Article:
If Clinton had only known it, breaking his neck by following the other's lead was not the only risk he ran just at that moment. The man by his side, of whom he had been making a confidant, would have liked nothing better than to dismount, and fight it out there and then—fair play on both sides, and no favour.

But, after all, would it be fair play? Dacre's eye fell on Clinton's arm and shoulder, as they rode abreast now, and then he glanced down at his own broad chest. The contrast was too great; and, after all, Clinton, in telling him this, had trusted him, page 167 and was speaking in good faith 183 towards him atleast.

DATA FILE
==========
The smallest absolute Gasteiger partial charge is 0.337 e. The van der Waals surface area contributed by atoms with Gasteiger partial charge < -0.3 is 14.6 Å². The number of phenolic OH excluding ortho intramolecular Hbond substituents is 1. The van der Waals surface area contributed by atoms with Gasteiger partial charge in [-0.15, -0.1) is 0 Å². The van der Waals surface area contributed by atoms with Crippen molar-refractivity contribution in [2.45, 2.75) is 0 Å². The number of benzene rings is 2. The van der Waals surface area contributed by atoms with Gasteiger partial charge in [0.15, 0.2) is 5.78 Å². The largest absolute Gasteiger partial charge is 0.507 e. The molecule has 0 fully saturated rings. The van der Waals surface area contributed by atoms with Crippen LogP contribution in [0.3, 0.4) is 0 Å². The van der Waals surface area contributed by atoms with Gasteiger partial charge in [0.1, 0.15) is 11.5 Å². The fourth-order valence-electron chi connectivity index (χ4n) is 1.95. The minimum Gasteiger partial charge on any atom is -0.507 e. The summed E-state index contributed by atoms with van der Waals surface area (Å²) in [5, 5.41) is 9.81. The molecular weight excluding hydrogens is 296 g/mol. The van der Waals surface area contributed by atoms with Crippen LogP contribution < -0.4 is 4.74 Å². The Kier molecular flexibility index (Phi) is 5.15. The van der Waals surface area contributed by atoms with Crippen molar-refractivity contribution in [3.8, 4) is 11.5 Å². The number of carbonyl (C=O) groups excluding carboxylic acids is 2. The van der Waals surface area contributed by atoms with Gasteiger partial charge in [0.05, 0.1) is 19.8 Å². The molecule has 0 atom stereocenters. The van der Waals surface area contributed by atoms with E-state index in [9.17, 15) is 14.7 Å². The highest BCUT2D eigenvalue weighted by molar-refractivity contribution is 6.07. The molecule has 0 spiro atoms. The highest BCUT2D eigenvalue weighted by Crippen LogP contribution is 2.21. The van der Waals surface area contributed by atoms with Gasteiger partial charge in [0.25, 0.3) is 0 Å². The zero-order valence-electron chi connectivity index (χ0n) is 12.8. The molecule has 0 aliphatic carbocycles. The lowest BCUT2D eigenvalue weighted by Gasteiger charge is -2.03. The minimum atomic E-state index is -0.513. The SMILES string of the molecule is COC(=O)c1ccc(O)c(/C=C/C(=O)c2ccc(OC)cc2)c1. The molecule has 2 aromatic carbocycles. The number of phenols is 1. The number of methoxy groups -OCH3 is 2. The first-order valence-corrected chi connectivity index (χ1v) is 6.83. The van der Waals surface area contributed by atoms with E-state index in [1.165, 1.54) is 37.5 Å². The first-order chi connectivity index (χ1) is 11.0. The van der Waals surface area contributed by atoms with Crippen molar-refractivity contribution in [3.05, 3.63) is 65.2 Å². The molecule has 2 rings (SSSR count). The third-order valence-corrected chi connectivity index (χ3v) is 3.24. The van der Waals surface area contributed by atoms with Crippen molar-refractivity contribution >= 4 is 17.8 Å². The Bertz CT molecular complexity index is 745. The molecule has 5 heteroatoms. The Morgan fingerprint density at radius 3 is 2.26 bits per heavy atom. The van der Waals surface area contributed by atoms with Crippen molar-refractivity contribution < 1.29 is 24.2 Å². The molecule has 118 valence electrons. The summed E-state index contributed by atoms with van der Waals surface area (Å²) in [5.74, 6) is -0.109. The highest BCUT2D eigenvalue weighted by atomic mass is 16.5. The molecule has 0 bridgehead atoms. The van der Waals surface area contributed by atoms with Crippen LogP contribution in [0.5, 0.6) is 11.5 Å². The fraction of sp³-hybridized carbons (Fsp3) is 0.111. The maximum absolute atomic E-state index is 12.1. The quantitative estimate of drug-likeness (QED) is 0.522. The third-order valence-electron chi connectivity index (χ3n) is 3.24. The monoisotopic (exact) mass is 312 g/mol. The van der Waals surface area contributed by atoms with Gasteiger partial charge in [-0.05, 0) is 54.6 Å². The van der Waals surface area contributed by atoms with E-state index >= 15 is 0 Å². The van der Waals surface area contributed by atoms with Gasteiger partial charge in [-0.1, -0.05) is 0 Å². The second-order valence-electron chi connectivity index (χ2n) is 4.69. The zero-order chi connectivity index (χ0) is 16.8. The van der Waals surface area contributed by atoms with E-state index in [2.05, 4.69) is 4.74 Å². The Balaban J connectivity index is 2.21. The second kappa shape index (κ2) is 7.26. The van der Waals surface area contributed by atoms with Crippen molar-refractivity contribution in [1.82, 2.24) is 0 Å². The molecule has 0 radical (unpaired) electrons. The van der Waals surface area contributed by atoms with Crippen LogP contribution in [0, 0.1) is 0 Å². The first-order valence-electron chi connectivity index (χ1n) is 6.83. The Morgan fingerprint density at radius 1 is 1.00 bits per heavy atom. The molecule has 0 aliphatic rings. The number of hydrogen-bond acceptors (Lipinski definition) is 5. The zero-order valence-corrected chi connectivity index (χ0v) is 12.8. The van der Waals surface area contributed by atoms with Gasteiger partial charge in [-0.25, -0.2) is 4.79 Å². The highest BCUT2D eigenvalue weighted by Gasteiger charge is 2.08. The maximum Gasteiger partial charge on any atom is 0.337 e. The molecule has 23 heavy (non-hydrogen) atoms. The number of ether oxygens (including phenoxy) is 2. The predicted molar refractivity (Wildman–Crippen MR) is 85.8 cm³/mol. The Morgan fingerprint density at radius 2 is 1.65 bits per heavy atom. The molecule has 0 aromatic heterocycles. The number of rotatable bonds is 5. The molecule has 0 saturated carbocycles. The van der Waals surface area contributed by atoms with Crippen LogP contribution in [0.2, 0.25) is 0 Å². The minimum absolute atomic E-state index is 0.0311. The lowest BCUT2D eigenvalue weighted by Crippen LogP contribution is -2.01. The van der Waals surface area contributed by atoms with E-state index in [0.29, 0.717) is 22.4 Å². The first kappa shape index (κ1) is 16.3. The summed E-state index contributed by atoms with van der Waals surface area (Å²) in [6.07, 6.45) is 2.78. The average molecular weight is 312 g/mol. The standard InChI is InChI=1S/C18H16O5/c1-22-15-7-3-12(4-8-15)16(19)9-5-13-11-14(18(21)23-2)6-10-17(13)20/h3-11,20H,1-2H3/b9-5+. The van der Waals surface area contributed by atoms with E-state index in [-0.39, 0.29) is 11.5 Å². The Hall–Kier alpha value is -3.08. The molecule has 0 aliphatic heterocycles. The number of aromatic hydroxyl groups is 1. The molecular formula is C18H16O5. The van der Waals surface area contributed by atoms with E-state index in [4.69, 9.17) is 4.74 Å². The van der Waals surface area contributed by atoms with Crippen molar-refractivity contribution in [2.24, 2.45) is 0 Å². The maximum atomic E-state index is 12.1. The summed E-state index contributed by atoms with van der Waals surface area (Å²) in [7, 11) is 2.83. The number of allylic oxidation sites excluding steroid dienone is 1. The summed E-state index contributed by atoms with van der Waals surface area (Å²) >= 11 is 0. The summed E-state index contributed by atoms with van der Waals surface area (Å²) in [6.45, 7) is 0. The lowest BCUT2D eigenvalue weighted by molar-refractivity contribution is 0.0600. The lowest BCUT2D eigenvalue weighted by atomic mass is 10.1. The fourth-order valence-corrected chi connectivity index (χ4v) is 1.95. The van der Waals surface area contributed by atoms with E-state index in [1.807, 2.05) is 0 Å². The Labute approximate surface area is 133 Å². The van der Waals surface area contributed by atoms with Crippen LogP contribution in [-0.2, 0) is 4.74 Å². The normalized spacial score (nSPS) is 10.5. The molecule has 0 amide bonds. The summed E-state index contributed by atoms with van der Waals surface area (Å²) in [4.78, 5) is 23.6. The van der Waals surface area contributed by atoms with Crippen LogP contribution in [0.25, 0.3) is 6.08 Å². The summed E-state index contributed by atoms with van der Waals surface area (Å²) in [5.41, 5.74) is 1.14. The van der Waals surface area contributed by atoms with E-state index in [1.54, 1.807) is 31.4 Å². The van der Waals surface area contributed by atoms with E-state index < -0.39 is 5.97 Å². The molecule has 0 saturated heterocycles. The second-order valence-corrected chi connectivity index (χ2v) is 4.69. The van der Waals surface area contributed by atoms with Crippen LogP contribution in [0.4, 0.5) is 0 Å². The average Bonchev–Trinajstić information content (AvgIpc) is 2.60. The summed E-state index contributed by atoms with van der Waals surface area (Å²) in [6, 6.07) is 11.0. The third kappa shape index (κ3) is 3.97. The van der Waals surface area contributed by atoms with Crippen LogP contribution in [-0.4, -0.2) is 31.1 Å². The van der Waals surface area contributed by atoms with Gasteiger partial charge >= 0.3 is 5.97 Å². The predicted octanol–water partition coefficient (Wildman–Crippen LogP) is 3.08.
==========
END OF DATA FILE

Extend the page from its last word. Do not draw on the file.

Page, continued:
Dacre's decision came at last, slow and steady: “You said it wasn't a question of conscience: I think it is—decidedly so. Which of these two girls has the first claim on you?”

“'Pon my honour 184 . I scarcely know,” said Clinton, after a moment's hesitation. “I've said more to Jeanie than I'd any business to, I know. But, after all, Lucy has the first claim, I suppose.”

“Then if you think that, and if you love her, and believe that you can make her happy—mind that, Meredith—I say, be loyal to the one who trusted you first. It's a hard matter to decide; but I see no other way out of it.”

Dacre spoke as though the words were forced out of him against his own consent; and he felt, when he had uttered them, somewhat as a man might do who had been compelled to sign his own death-warrant.

Clinton acquiesced on the instant. Dacre's stronger nature had for the time taken a firm grasp page 168 of his own, and he accepted the other man's decision without hesitation.